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AIP Publishing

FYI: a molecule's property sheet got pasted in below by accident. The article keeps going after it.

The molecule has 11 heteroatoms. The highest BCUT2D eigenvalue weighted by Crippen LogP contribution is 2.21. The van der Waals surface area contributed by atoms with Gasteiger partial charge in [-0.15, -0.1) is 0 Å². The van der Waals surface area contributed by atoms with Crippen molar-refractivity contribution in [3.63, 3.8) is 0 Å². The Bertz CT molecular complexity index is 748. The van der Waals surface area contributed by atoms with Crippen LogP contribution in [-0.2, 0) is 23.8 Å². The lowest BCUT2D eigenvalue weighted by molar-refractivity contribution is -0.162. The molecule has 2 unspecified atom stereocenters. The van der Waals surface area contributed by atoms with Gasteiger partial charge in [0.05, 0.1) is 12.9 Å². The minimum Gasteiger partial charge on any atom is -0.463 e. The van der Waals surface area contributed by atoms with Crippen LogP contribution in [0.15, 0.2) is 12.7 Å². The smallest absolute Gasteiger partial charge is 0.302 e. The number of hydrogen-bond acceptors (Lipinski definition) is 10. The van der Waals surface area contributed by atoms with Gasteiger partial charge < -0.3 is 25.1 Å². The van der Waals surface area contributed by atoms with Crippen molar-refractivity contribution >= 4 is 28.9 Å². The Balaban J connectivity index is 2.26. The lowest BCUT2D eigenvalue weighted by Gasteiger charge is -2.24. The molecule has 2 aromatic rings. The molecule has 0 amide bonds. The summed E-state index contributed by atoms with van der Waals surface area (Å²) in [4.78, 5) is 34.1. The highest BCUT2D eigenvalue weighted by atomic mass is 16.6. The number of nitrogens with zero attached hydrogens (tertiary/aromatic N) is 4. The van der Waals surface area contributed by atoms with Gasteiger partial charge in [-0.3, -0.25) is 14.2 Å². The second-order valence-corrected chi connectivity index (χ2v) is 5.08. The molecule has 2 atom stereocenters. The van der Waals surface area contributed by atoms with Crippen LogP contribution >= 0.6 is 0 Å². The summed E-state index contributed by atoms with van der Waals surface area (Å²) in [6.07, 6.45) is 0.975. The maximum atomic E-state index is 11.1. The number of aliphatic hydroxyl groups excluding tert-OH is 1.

Raman spectroscopy has been playing an increasingly significant role for cell classification. Here, we introduce a novel microfluidic chip for non-invasive Raman cell natural fingerprint collection. Traditional Raman spectroscopy measurement of the cells grown in a Polydimethylsiloxane (PDMS) based microfluidic device suffers from the background noise from the substrate materials of PDMS when intended to apply as an in vitro cell assay. To overcome this disadvantage, the current device is designed with a middle layer of PDMS layer sandwiched by two MgF2slides which minimize the PDMS background signal in Raman measurement. Three cancer cell lines, including a human lung cancer cell A549, and human breast cancer cell lines MDA-MB-231 and MDA-MB-231/BRMS1, were cultured in this microdevice separately for a period of three days to evaluate the biocompatibility of the microfluidic system. In addition, atomic force microscopy (AFM) was used to measure the Young's modulus and adhesion force of cancer cells at single cell level. The AFM results indicated that our microchannel environment did not seem to alter the cell biomechanical properties. The biochemical responses of cancer cells exposed to anti-cancer drug doxorubicin (DOX) up to 24 h were assessed by Raman spectroscopy. Principal component analysis over the Raman spectra indicated that cancer cells untreated and treated with DOX can be distinguished. This PDMS microfluidic device offers a non-invasive and reusable tool for in vitro Raman measurement of living cells, and can be potentially applied for anti-cancer drug screening.

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